Since the dawn of the information age (a.k.a.: the early 1990’s), data management professionals have waged an eternal battle to justify the required investment in people, processes, and technology to deliver high-quality, trusted, and secure data to their organizations. Time and again, spanning these decades, our data champions struggle to build business cases to illustrate how bad data impacts productivity, profitability, growth, customer loyalty, and employee morale, and can introduce all kinds of risk to the business and IT. It was tough going early on – data warehousing was a playground, not an enterprise competency, and certainly not a business imperative. Times change. Data warehousing (DW) and business intelligence (BI) reporting which leverage foundational data integration (DI) and data quality (DQ) capabilities are table stakes to run a competitive business. Data management leaders don’t have to work quite as hard to justify investment in these initiatives as they once did.
But the information age continues to move forward. Front- and back-office applications running on relational databases still exist aplenty, but now must integrate with SaaS applications running on public or private clouds. Operational BI reporting on costly data warehouse platforms remains, but now these workloads are balanced alongside lower-cost, elastic Cloud and Hadoop computing environments. The data management challenge today is exponentially more complicated. There is less business confidence in the trust and security of this heterogeneous spaghetti map of information than ever before, requiring justification to invest in even more data management competencies, such as master data management (MDM), metadata management, and data security, to name just a few. Data governance as an organizational discipline is needed now more than ever, and isn’t it time that business leaders stop expecting IT to carry this weight alone?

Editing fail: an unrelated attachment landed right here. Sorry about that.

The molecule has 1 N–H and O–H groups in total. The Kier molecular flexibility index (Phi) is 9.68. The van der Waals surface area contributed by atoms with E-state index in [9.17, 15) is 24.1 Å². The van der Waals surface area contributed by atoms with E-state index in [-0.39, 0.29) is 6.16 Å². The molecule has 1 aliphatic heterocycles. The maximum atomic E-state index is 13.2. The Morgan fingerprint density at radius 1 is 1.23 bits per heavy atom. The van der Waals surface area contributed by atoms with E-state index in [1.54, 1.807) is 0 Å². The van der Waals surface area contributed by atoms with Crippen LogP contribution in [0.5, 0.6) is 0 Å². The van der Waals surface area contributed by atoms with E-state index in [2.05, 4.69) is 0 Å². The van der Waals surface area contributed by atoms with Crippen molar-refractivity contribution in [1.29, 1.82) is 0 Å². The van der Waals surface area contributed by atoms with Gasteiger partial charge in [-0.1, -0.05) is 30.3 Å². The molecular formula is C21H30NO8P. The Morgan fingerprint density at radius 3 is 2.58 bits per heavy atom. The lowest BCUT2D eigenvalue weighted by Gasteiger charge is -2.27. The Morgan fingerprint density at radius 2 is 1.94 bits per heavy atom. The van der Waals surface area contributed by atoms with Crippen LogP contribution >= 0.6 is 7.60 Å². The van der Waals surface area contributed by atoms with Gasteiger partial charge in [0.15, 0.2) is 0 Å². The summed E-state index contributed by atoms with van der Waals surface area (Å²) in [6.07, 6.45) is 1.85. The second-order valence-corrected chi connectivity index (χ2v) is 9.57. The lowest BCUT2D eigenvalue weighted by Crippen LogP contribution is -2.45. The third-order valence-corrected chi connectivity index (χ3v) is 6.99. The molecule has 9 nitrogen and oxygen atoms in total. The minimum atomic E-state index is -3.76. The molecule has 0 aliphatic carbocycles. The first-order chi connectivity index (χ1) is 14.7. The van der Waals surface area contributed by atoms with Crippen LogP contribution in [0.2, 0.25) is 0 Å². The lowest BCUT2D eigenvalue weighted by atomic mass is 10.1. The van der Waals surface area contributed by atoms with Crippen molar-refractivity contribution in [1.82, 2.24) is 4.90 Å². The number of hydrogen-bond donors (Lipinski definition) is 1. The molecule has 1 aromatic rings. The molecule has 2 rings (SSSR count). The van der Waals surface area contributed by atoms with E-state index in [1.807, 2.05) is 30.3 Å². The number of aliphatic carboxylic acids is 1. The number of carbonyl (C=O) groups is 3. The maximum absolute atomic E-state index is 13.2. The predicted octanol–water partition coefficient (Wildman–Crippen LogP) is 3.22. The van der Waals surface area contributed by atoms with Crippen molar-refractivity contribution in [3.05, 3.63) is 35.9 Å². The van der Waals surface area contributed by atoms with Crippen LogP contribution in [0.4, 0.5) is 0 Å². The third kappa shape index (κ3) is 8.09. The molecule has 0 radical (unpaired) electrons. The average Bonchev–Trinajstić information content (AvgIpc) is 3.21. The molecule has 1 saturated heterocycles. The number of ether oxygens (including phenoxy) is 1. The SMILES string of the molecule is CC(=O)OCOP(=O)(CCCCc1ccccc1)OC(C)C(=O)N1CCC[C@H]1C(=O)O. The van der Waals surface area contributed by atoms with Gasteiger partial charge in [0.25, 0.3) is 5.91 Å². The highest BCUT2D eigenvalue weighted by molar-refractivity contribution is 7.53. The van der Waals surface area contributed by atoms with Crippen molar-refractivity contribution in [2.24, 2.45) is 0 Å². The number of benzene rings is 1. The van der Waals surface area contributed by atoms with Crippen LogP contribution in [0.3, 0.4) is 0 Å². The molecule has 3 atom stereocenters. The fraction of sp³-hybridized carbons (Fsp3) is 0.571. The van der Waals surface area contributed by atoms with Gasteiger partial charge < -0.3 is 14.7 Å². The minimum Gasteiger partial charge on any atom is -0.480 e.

It’s 2016 and there are likely only a small handful of (soon to be unemployed?) CEOs that completely dismiss the value of effectively managing the critical data that runs their business. So in this day and age, while business cases are of course necessary, the thesis of everyone must evolve from “Should we do this?” to “Where do we start?”
Here are a few tips to help get you going:
- Get your arms around what kind of data governance organization you’ll need to accomplish your goals. Not every data governance program should look the same; it needs to reflect the culture and priorities of the business it represents – and adapt over time. For some useful resources to build this plan, check out the eBook, “Just Enough Data Governance” and the best practice community www.GovernYourData.com.
- Make sure your business case states clear business goals, performance metrics, and benchmarks that will not only solicit initial sponsorship but also ensure ongoing support and momentum to continue your data management journey. For some detailed tips and examples of industry-specific business drivers, check out “How to Get C-Level Buy-in For Your Trusted Data Initiative.”